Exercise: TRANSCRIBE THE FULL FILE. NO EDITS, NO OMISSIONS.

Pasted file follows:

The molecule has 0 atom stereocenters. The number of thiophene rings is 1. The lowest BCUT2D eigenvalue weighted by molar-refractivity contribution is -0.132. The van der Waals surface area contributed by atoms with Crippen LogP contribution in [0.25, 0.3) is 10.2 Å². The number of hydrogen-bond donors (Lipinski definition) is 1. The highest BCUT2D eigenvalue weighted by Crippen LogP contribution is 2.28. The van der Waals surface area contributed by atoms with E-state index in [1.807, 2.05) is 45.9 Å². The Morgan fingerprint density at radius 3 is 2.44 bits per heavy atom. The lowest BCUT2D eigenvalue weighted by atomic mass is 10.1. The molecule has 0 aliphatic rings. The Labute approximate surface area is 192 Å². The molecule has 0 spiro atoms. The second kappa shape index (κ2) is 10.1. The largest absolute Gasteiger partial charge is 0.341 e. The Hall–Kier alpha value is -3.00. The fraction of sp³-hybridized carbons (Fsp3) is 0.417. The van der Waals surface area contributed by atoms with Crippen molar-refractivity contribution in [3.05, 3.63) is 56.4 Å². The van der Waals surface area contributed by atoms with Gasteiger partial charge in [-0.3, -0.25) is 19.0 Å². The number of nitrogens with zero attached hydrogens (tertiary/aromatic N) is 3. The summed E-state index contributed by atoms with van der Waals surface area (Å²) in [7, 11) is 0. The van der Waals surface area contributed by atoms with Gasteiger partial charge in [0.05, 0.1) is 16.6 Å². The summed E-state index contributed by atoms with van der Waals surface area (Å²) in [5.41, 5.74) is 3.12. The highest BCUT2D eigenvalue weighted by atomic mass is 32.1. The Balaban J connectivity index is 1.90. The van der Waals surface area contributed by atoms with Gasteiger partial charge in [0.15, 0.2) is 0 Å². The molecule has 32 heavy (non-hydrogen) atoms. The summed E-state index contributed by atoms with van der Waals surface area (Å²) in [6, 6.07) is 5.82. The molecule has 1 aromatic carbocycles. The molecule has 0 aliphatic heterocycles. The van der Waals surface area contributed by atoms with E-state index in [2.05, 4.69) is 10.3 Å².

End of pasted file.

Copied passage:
The molecule has 0 atom stereocenters. The number of thiophene rings is 1. The lowest BCUT2D eigenvalue weighted by molar-refractivity contribution is -0.132. The van der Waals surface area contributed by atoms with Crippen LogP contribution in [0.25, 0.3) is 10.2 Å². The number of hydrogen-bond donors (Lipinski definition) is 1. The highest BCUT2D eigenvalue weighted by Crippen LogP contribution is 2.28. The van der Waals surface area contributed by atoms with E-state index in [1.807, 2.05) is 45.9 Å². The Morgan fingerprint density at radius 3 is 2.44 bits per heavy atom. The lowest BCUT2D eigenvalue weighted by atomic mass is 10.1. The molecule has 0 aliphatic rings. The Labute approximate surface area is 192 Å². The molecule has 0 spiro atoms. The second kappa shape index (κ2) is 10.1. The largest absolute Gasteiger partial charge is 0.341 e. The Hall–Kier alpha value is -3.00. The fraction of sp³-hybridized carbons (Fsp3) is 0.417. The van der Waals surface area contributed by atoms with Crippen molar-refractivity contribution in [3.05, 3.63) is 56.4 Å². The van der Waals surface area contributed by atoms with Gasteiger partial charge in [-0.3, -0.25) is 19.0 Å². The number of nitrogens with zero attached hydrogens (tertiary/aromatic N) is 3. The summed E-state index contributed by atoms with van der Waals surface area (Å²) in [7, 11) is 0. The van der Waals surface area contributed by atoms with Gasteiger partial charge in [0.05, 0.1) is 16.6 Å². The summed E-state index contributed by atoms with van der Waals surface area (Å²) in [5.41, 5.74) is 3.12. The highest BCUT2D eigenvalue weighted by atomic mass is 32.1. The Balaban J connectivity index is 1.90. The van der Waals surface area contributed by atoms with Gasteiger partial charge in [0.15, 0.2) is 0 Å². The molecule has 32 heavy (non-hydrogen) atoms. The summed E-state index contributed by atoms with van der Waals surface area (Å²) in [6, 6.07) is 5.82. The molecule has 1 aromatic carbocycles. The molecule has 0 aliphatic heterocycles. The van der Waals surface area contributed by atoms with E-state index in [2.05, 4.69) is 10.3 Å².